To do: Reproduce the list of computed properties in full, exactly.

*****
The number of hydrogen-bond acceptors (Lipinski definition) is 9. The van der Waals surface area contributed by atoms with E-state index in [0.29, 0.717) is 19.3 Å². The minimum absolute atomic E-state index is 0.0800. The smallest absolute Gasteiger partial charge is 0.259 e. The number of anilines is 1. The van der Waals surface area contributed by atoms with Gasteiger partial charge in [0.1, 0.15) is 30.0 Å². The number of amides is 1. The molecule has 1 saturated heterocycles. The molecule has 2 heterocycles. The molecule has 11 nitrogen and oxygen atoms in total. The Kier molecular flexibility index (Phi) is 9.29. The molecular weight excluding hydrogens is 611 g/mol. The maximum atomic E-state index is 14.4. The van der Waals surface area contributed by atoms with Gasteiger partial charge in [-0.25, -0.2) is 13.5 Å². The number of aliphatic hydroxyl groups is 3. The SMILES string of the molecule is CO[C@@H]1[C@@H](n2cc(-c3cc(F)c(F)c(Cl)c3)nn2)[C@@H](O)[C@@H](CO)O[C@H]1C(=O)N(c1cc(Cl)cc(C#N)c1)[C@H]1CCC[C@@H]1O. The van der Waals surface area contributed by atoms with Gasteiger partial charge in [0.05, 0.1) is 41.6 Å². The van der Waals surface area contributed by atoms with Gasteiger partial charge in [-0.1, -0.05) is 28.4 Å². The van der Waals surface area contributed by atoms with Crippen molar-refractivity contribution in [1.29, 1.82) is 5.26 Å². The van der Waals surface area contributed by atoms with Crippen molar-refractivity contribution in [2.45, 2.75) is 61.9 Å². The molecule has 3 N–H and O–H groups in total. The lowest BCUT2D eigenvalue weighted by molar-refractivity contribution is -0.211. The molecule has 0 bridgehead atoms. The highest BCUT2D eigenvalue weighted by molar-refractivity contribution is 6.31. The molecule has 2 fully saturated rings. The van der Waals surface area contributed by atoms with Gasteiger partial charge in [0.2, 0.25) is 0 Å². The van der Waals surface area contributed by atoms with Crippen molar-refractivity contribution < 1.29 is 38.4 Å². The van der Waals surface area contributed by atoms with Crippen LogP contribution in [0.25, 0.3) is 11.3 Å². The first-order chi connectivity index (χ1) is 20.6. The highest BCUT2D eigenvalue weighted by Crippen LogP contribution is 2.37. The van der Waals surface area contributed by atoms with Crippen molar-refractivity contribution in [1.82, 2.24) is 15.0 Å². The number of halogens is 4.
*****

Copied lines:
The number of hydrogen-bond acceptors (Lipinski definition) is 9. The van der Waals surface area contributed by atoms with E-state index in [0.29, 0.717) is 19.3 Å². The minimum absolute atomic E-state index is 0.0800. The smallest absolute Gasteiger partial charge is 0.259 e. The number of anilines is 1. The van der Waals surface area contributed by atoms with Gasteiger partial charge in [0.1, 0.15) is 30.0 Å². The number of amides is 1. The molecule has 1 saturated heterocycles. The molecule has 2 heterocycles. The molecule has 11 nitrogen and oxygen atoms in total. The Kier molecular flexibility index (Phi) is 9.29. The molecular weight excluding hydrogens is 611 g/mol. The maximum atomic E-state index is 14.4. The van der Waals surface area contributed by atoms with Gasteiger partial charge in [-0.25, -0.2) is 13.5 Å². The number of aliphatic hydroxyl groups is 3. The SMILES string of the molecule is CO[C@@H]1[C@@H](n2cc(-c3cc(F)c(F)c(Cl)c3)nn2)[C@@H](O)[C@@H](CO)O[C@H]1C(=O)N(c1cc(Cl)cc(C#N)c1)[C@H]1CCC[C@@H]1O. The van der Waals surface area contributed by atoms with Gasteiger partial charge in [0.05, 0.1) is 41.6 Å². The van der Waals surface area contributed by atoms with Gasteiger partial charge in [-0.1, -0.05) is 28.4 Å². The van der Waals surface area contributed by atoms with Crippen molar-refractivity contribution in [1.29, 1.82) is 5.26 Å². The van der Waals surface area contributed by atoms with Crippen molar-refractivity contribution in [2.45, 2.75) is 61.9 Å². The molecule has 3 N–H and O–H groups in total. The lowest BCUT2D eigenvalue weighted by molar-refractivity contribution is -0.211. The molecule has 0 bridgehead atoms. The highest BCUT2D eigenvalue weighted by molar-refractivity contribution is 6.31. The molecule has 2 fully saturated rings. The van der Waals surface area contributed by atoms with Gasteiger partial charge in [0.2, 0.25) is 0 Å². The van der Waals surface area contributed by atoms with Crippen molar-refractivity contribution < 1.29 is 38.4 Å². The van der Waals surface area contributed by atoms with Crippen LogP contribution in [0.25, 0.3) is 11.3 Å². The first-order chi connectivity index (χ1) is 20.6. The highest BCUT2D eigenvalue weighted by Crippen LogP contribution is 2.37. The van der Waals surface area contributed by atoms with Crippen molar-refractivity contribution in [1.82, 2.24) is 15.0 Å². The number of halogens is 4.